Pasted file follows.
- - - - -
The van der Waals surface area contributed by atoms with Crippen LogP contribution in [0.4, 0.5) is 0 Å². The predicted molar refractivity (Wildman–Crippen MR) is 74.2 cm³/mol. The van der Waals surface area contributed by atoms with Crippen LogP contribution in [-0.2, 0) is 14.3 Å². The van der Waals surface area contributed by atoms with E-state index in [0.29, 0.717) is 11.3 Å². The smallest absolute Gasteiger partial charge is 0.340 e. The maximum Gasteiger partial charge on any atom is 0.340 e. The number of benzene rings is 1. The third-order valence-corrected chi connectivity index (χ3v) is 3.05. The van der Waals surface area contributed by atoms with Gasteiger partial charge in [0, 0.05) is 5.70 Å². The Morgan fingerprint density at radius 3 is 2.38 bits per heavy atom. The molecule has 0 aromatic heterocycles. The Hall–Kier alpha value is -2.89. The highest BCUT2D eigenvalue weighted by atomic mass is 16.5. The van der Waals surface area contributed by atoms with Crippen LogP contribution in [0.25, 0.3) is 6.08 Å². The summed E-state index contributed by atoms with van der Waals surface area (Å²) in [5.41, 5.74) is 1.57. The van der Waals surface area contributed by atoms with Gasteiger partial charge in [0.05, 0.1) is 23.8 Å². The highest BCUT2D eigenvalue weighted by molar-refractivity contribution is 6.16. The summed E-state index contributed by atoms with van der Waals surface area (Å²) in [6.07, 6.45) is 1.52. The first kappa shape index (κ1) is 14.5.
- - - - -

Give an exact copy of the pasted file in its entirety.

The van der Waals surface area contributed by atoms with Crippen LogP contribution in [0.4, 0.5) is 0 Å². The predicted molar refractivity (Wildman–Crippen MR) is 74.2 cm³/mol. The van der Waals surface area contributed by atoms with Crippen LogP contribution in [-0.2, 0) is 14.3 Å². The van der Waals surface area contributed by atoms with E-state index in [0.29, 0.717) is 11.3 Å². The smallest absolute Gasteiger partial charge is 0.340 e. The maximum Gasteiger partial charge on any atom is 0.340 e. The number of benzene rings is 1. The third-order valence-corrected chi connectivity index (χ3v) is 3.05. The van der Waals surface area contributed by atoms with Gasteiger partial charge in [0, 0.05) is 5.70 Å². The Morgan fingerprint density at radius 3 is 2.38 bits per heavy atom. The molecule has 0 aromatic heterocycles. The Hall–Kier alpha value is -2.89. The highest BCUT2D eigenvalue weighted by atomic mass is 16.5. The van der Waals surface area contributed by atoms with Crippen LogP contribution in [0.25, 0.3) is 6.08 Å². The summed E-state index contributed by atoms with van der Waals surface area (Å²) in [5.41, 5.74) is 1.57. The van der Waals surface area contributed by atoms with Gasteiger partial charge in [0.05, 0.1) is 23.8 Å². The highest BCUT2D eigenvalue weighted by molar-refractivity contribution is 6.16. The summed E-state index contributed by atoms with van der Waals surface area (Å²) in [6.07, 6.45) is 1.52. The first kappa shape index (κ1) is 14.5.